In 1984, social psychologist Robert Cialdini published Influence: The Psychology of Persuasion. He did his research by studying car salesmen, Hari Krishnas, telemarketers, and other master persuaders, cataloguing the tricks of their trade and distilling the underlying psychological principles. The result was a field guide on how to apply — or resist — the bait-and-switch, the lowball, the reciprocity effect, and the other tools of the persuasive class. An instant classic, the book is still taught in Psych 101 courses everywhere. Now, in Yes!: 50 Scientifically Proven Ways to Be Persuasive, Cialdini — along with his research collaborators Noah J. Goldstein and Steve J. Martin — revisits the same terrain, bringing to bear the latest advances in the science of mind. As it turns out, the laws of influence don?t work the way we think. Take social proof — the fact that when we see other people doing something, we want to do it, too. It?s why product testimonials work so well. But it also explains why some marketing campaigns backfire: One anti-littering campaign bears the slogan, ?This year Americans will produce more litter and pollution than ever before.? By communicating that littering is common, these ads actually make the problem worse. For the same reason, a sign warning that a national park was threatened because so many people were removing pieces of petrified wood resulted in a tripling of the rate at which people stole. Presented in short, engaging chapters, each illustrating one principle of persuasion, the book is filled with similarly jaw-dropping insights. It also provides concrete suggestions on how to harness this wisdom in real-life situations. Like Influence before it, Yes! will no doubt prove indispensable for anyone curious about the art of persuasion.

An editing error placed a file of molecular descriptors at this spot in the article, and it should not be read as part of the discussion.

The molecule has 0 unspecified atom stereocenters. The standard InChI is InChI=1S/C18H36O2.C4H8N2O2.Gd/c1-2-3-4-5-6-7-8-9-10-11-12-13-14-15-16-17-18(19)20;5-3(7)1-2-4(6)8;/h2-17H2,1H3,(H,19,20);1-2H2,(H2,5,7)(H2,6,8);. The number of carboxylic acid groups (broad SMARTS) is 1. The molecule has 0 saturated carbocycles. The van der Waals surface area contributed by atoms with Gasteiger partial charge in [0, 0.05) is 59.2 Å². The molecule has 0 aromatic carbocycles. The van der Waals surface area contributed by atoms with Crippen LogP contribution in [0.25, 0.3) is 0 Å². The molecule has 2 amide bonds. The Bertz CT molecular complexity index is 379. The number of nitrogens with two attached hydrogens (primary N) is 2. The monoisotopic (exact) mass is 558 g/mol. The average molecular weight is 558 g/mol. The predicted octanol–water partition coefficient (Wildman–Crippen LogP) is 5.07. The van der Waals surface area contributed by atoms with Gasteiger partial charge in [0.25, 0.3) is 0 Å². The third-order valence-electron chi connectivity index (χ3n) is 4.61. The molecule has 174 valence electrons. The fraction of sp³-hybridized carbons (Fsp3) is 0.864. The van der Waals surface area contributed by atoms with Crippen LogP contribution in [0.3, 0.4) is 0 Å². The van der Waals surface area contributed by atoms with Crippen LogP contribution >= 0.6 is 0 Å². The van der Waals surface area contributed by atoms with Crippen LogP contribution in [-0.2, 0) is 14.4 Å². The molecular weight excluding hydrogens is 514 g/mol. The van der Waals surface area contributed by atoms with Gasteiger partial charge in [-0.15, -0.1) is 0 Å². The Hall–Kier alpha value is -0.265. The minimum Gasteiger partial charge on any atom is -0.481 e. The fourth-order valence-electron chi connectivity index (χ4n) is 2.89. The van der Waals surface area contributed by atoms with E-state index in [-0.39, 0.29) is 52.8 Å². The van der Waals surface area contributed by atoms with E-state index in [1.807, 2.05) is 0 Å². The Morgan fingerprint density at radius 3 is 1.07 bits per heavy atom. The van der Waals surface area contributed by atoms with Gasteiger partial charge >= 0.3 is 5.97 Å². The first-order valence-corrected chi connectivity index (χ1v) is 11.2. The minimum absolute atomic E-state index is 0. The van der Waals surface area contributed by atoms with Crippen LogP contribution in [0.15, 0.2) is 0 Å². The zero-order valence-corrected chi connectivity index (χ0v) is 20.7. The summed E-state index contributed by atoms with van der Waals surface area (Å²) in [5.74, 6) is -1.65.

About the Author
Jay Dixit is a Senior Editor at Psychology Today.